Must see attractions in Eastern Ukraine

  • Top ChoiceSights in Kharkiv

    Kharkiv Art Museum

    Kharkiv's most famous museum owns one of many versions of Ilya Repin's Zaporizhsky Cossacks Writing a Letter to the Turkish Sultan, which is found in a room full of Repin paintings in the museum's permanent collection. The entire collection of romantic paintings here is of a high standard for Ukraine, but the neighbouring exhibit hall is hit or miss.

  • Top ChoiceSights in Kharkiv

    Ploshcha Svobody

    Locals claim that this enormous expanse of cobbles is the second largest in the world after Beijing's Tiananmen Sq. At 750m long it's indisputably huge and is certainly Kharkiv's most unique sight. Planned as an ensemble of Ukrainian government buildings when Kharkiv was the republican capital, it was laid out between 1925 and 1935. A Lenin statue, which stood in the middle, was toppled by the revolutionary mob in 2014, leaving a comically lonely granite shoe on the podium. The area was obscured from view at the time of research due to ongoing reconstruction. At the western end of the square, a geometric series of concrete and glass blocks and bridges, the late-1920s Derzhprom building is an example of early Soviet-era constructivist architecture. On the southern side, the Karazin university (early 1930s), formerly the Ministry of Planning, displays classic Soviet aesthetics.

  • Sights in Kharkiv

    Kharkiv History Museum

    The city's history museum found itself encased in a giant glassy structure as the result of an unfinished reconstruction, which hasn't touched upon the building itself. But the changing wind of history can be felt in the musty halls, where exhibitions have been updated to reflect the Maidan revolution and the war in the east. Outside the museum, which looms over the vast pl Konstitutsiyi, you'll find a rare British WWI tank which took part in the Russian Civil War (1918–21). On the other side of the building, a winged statue officially known as Flying Ukraine has replaced a Soviet-era revolutionary monument, which tongue-in-cheek Kharkivites used to call ‘five men carrying a fridge’.

  • Sights in Kharkiv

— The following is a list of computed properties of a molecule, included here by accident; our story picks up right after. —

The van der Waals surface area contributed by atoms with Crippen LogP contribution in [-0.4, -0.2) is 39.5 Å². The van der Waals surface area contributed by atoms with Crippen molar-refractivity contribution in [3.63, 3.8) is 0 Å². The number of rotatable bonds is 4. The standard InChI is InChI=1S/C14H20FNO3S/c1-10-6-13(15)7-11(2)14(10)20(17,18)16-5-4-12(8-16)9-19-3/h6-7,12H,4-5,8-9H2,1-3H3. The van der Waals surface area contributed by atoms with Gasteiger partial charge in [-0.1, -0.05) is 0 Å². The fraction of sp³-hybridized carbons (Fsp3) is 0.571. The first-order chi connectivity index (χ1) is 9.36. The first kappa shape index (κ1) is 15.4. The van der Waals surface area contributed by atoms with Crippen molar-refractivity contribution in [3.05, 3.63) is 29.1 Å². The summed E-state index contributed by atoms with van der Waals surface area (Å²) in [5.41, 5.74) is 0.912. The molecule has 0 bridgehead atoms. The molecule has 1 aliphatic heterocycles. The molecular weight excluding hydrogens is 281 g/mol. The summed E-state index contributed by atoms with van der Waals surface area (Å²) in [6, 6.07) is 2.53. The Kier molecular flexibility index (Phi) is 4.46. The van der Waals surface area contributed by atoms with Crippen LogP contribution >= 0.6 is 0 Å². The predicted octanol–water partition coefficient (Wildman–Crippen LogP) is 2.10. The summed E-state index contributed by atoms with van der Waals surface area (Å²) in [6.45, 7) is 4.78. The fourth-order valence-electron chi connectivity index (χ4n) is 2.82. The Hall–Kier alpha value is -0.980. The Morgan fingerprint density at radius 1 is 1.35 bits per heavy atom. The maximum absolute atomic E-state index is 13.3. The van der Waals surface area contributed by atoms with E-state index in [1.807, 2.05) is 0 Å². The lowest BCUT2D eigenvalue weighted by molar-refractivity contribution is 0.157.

Pokrovsky Monastery

    Just west of pl Konstytutsiyi, the gleaming domes of the Pokrovsky Monastery (Intercession of the Virgin) are visible from miles away. The predictably peaceful grounds (enter from pl Konstytutsiyi) have two attractive churches. The smaller and more important of the two is the blue, three-domed Pokrovska Church (1689). As in all Orthodox churches, the altar is under the east-pointing dome, and there's another altar hidden in the basement, which the attendant may show you if you ask. The church is almost always open for services. The yellow church next to it is the Ozeyansky Church.

  • Sights in Kharkiv

    Shevchenko Park

    Central Shevchenko Park is one of those post-Soviet parks where you can sit for hours watching families boarding the kiddie train, listening to some remarkably talented buskers, and pondering the shortness of some skirts and height of most heels. Not sure what the national poet might have made of all that flesh on show – from the expression on the face of the Taras Shevchenko statue it doesn't look as though he approves.

  • Sights in Kharkiv

    Derzhprom

    At the western end of pl Svobody, this late-1920s building is an example of early Soviet-era constructivist architecture: a geometric series of concrete and glass blocks and bridges. The building is not accessible for tourists, except for a smallish and low-key museum of local government located in the premises.

  • Sights in Kharkiv

    Blahoveshchensky Cathedral

    The park across the street from Uspensky Cathedral offers the best vantage point of the striking red-and-cream striped cathedral down in the valley, built 1881–1901. Based on Istanbul's Hagia Sophia, it has a beautifully proportioned bell tower resembling a stick of candy.

  • Sights in Kharkiv

    Taras Shevchenko Statue

    Locals are perhaps overly proud of this statue. Yes, it’s big and it does portray the heroic poet surrounded by 16 peasants, Cossacks and other Ukrainians representing the national history. However, it’s also rather brutalist and is only softened by Shevchenko Park.

  • Sights in Kharkiv

    Uspensky Cathedral

    This cathedral with its landmark mid-19th-century bell tower (89.5m tall) is now used only as a concert hall. The ticket office in the entrance is open in the afternoons only. Schedules available at http://filarmonia.kh.ua.